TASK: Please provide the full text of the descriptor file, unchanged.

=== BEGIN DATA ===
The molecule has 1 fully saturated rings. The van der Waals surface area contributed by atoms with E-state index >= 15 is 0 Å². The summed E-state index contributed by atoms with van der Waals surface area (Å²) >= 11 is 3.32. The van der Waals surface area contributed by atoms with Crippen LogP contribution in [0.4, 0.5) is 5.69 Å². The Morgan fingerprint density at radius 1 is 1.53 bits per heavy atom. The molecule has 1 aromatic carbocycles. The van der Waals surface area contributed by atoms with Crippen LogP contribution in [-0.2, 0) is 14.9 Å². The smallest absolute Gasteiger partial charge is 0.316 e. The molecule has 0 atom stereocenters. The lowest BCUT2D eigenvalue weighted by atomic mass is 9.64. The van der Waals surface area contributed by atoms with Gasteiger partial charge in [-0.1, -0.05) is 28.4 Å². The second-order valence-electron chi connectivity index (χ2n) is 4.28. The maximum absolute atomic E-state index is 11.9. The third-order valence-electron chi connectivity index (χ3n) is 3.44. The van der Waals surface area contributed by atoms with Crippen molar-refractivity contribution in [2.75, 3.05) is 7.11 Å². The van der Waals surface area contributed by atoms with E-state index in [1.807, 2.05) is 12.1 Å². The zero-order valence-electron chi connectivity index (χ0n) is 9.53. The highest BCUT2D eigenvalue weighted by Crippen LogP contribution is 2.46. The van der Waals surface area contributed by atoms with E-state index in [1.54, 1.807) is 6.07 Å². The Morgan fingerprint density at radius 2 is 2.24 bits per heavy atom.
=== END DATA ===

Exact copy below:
The molecule has 1 fully saturated rings. The van der Waals surface area contributed by atoms with E-state index >= 15 is 0 Å². The summed E-state index contributed by atoms with van der Waals surface area (Å²) >= 11 is 3.32. The van der Waals surface area contributed by atoms with Crippen LogP contribution in [0.4, 0.5) is 5.69 Å². The Morgan fingerprint density at radius 1 is 1.53 bits per heavy atom. The molecule has 1 aromatic carbocycles. The van der Waals surface area contributed by atoms with Crippen LogP contribution in [-0.2, 0) is 14.9 Å². The smallest absolute Gasteiger partial charge is 0.316 e. The molecule has 0 atom stereocenters. The lowest BCUT2D eigenvalue weighted by atomic mass is 9.64. The van der Waals surface area contributed by atoms with Gasteiger partial charge in [-0.1, -0.05) is 28.4 Å². The second-order valence-electron chi connectivity index (χ2n) is 4.28. The maximum absolute atomic E-state index is 11.9. The third-order valence-electron chi connectivity index (χ3n) is 3.44. The van der Waals surface area contributed by atoms with Crippen molar-refractivity contribution in [2.75, 3.05) is 7.11 Å². The van der Waals surface area contributed by atoms with E-state index in [1.807, 2.05) is 12.1 Å². The zero-order valence-electron chi connectivity index (χ0n) is 9.53. The highest BCUT2D eigenvalue weighted by Crippen LogP contribution is 2.46. The van der Waals surface area contributed by atoms with E-state index in [1.54, 1.807) is 6.07 Å². The Morgan fingerprint density at radius 2 is 2.24 bits per heavy atom.